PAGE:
The second is China’s anti-corruption body, the Central Commission for Discipline Inspection, which Xi used liberally during his first term to remove rivals, undermine independent factions, and dislodge obstacles to reform further down the hierarchy. Wang Qishan, Xi’s close ally who led this effort, has retired. In his place is another Xi protege, Zhao Leji, who will assume even more responsibility than Wang in compelling officials to comply with painful reform.
The third is the People’s Liberation Army and the security services. The military is the ultimate guarantor of the party’s power, but, like the bureaucracy, had become bloated, corrupt and resistant to the party’s directives under Xi’s predecessors. To resolve these issues, Xi purged top generals, oversaw a massive reorganization of the military’s command structure and cut hundreds of thousands of troops from the ranks, partly as a way to excise corruption and reduce the power of his commanders. Unlike his predecessor, Xi has chaired the all-important Central Military Commission since taking power in 2012. Now that the congress is over, the commission is stacked with his people.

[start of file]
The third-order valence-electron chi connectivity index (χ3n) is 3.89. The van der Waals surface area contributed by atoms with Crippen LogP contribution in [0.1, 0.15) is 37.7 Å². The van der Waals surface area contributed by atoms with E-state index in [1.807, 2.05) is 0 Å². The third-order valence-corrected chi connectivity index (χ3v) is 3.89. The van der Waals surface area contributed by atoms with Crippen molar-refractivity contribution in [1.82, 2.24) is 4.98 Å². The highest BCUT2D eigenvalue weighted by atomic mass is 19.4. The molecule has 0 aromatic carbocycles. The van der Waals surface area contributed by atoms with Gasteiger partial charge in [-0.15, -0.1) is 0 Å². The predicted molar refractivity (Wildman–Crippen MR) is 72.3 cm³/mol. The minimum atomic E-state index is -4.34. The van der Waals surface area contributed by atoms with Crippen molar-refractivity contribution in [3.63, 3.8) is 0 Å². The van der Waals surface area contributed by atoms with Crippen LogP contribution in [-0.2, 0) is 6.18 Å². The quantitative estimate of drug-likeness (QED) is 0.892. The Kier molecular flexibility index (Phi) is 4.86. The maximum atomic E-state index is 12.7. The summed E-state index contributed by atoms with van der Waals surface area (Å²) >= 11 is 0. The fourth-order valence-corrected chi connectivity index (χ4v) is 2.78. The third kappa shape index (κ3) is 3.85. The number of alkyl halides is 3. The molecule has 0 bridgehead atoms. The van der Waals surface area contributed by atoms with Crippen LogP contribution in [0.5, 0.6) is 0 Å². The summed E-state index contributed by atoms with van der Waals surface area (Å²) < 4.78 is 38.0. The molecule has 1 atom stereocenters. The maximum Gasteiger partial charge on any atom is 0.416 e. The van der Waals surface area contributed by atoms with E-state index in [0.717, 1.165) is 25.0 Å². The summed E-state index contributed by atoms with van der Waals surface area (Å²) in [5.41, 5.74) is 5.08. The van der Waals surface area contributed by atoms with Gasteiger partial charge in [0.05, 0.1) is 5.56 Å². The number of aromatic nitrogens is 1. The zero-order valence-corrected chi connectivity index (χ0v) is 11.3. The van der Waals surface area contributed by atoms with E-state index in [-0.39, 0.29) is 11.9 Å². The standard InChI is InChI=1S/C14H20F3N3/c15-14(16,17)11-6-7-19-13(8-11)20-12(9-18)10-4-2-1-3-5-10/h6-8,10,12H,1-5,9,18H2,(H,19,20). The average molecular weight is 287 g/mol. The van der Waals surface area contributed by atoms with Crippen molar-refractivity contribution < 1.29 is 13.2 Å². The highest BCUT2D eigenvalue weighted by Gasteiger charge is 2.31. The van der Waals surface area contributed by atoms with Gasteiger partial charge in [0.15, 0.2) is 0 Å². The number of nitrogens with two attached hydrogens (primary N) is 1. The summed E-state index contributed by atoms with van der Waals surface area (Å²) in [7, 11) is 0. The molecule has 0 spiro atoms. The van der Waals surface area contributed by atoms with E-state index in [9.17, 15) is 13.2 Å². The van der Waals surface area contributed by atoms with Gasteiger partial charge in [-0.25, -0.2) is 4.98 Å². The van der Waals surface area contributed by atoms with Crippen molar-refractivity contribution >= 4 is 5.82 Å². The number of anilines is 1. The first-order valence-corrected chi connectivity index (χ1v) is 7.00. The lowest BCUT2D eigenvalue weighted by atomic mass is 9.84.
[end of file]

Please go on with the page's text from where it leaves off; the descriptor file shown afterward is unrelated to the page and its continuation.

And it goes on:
Finally, Xi controls the party’s ideology and so has the ability to set party lines. The addition of Xi’s eponymous doctrine, along with several of his core policy initiatives, to the constitution means that to challenge Xi or object to his policies is to challenge the legitimacy of the party itself. Moreover, another Xi loyalist, an ideological theorist, has been elevated to the Standing Committee, and still another has been placed as head of the party’s top propaganda organ. This, along with tight control over the Chinese media, allows Xi to frame his initiatives as one in the same with party dogma and to stoke public pressure to support his goals.